you give thoughts more energy, more desire, they fan into emotions,
and emotions fan into passions.
Passions are still passive. We have to give consent in order to act.
That's the reason why a lot of our tradition is about this idea of
way to start discerning for ourselves, is to see these thoughts rising.___
way before we consent, we've got these thoughts rising. The way to
start discerning for ourselves, is to see these thoughts rising. Thought
is a technical term, which means any rising on the screen of consciousness.
It could be a feeling. It could be an emotion. It could be a physical
impetus. It's an electronic surge. But the traditional word is "thought,"
sometimes translated as "fault," it just rises.
Now, if you had a wise elder, like I have in Jane, she will ask me,
"Meg, dear, what is on your heart?"
Well, if I can get to the earliest inclination of my thoughts, a rising
affliction and just lay it out, it will dissipate. A thought can be
unthunk, it will just go away.
It can also goe in a circular way and gain a thickness, if I keep
it inside and start churning it with a lot of commentary. Laying it
out ever so simply and gently to a wise elder, allows the elder to
give me words; sometimes that's enough. We don't have enough wise
elders in our culture today, but we need to bring these thoughts up,
and lay them out to someone.
This is the earliest form. It's called exagoreusis. It's a Greek word,
it follows the Greek word for thought. Thoughts mean little thoughts
that have these tails on them, so they can hook into the next thought.
This goes way back to Plato and the neoplatonic philosophers. But
Origen, the teacher of Evagrius who taught Cassian, was fascinated
with the idea of thoughts, and so was John Climacus.
Benedict in his Rule says, cast your thoughts against the rock who
is Christ, or manifest your thoughts to the abbot or a wise elder.
this tradition dropped out by the seventh century, because the abbots
became administrators, and the tradition of confession took over,
just manifesting sin, instead of redirecting it.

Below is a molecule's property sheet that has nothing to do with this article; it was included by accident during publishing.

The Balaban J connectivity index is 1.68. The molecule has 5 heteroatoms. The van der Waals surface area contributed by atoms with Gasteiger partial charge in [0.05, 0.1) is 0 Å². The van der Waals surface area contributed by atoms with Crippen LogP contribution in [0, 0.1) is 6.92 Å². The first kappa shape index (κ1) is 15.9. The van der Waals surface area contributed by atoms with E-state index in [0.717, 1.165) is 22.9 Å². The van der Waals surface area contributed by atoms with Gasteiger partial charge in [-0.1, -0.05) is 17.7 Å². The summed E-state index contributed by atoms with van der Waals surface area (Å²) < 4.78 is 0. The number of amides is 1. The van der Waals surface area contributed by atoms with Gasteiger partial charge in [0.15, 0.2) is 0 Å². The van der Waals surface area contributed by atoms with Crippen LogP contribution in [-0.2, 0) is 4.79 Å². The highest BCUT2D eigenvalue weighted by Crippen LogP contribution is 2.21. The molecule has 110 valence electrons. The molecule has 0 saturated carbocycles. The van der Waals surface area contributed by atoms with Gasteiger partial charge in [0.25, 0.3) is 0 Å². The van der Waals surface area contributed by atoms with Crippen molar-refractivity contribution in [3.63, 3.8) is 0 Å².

If I were in a line for groceries, I'd practice watching thoughts
rise. I know there are practices like this, where you lay aside thoughts
of greed, or impatient self. You watch your thoughts. You simply become
aware of thoughts.
is the essence of vigils, to be aware of your thoughts.___
is the essence of vigils, to be aware of your thoughts. As the morning
sun rises, you let your thoughts rise, and observe them. In the Christian
tradition, we redirect them back to our heart's desire, who is Christ
our Lord, either through the Jesus prayer or as John Cassian would
pray, "Oh, God, come to my assistance. Oh, Lord, make haste to
This not an accidental beginning of each office because we have done
that in our hearts all day long, even before we get to office. Then
when we say, Deus in adiutorium meum -- God, come to my assistance,
in English -- we are back to, our thoughts. We lay them all up in
That's a short catechesis on thoughts, and how we manifest our thoughts.
In practice, I don't know of anyone doing it today. I'm trying to
recover it, because I think it's beneficial. For a group like us,
I would recommend we would find a diad partner or triad partners,
and the question would be, "Well, what is your heart's desire?"
And just lay it out. If an affliction rises, such as, pain or suffering
-- I can't listen because, I'm hurting because my mother's sick --
or something, just lay the thought out. It's received, and it goes
away because the intention is to return to the presence of God in
our midst. And then the next person would lay out their thoughts.
This takes no more than five or ten minutes. It's very brief. I would
say do it sometime during the day. In the earliest tradition, they
did it two or three times a week.